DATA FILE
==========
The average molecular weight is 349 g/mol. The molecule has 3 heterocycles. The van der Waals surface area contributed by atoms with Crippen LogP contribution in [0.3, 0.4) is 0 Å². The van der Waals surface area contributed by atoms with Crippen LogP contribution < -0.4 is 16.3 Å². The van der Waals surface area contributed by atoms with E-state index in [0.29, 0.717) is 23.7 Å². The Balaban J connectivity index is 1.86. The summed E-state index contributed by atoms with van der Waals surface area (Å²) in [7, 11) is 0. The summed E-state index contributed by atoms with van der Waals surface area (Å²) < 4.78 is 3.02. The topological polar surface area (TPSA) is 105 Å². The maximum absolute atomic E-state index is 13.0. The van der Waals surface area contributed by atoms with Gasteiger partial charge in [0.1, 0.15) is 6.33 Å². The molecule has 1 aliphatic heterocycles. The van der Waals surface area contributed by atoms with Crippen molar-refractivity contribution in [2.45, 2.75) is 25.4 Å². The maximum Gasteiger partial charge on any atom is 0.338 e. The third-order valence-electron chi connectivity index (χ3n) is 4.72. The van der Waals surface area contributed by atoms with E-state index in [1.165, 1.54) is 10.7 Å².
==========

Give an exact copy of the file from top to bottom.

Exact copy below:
The average molecular weight is 349 g/mol. The molecule has 3 heterocycles. The van der Waals surface area contributed by atoms with Crippen LogP contribution in [0.3, 0.4) is 0 Å². The van der Waals surface area contributed by atoms with Crippen LogP contribution < -0.4 is 16.3 Å². The van der Waals surface area contributed by atoms with E-state index in [0.29, 0.717) is 23.7 Å². The Balaban J connectivity index is 1.86. The summed E-state index contributed by atoms with van der Waals surface area (Å²) in [7, 11) is 0. The summed E-state index contributed by atoms with van der Waals surface area (Å²) < 4.78 is 3.02. The topological polar surface area (TPSA) is 105 Å². The maximum absolute atomic E-state index is 13.0. The van der Waals surface area contributed by atoms with Gasteiger partial charge in [0.1, 0.15) is 6.33 Å². The molecule has 1 aliphatic heterocycles. The van der Waals surface area contributed by atoms with Crippen molar-refractivity contribution in [2.45, 2.75) is 25.4 Å². The maximum Gasteiger partial charge on any atom is 0.338 e. The third-order valence-electron chi connectivity index (χ3n) is 4.72. The van der Waals surface area contributed by atoms with E-state index in [1.165, 1.54) is 10.7 Å².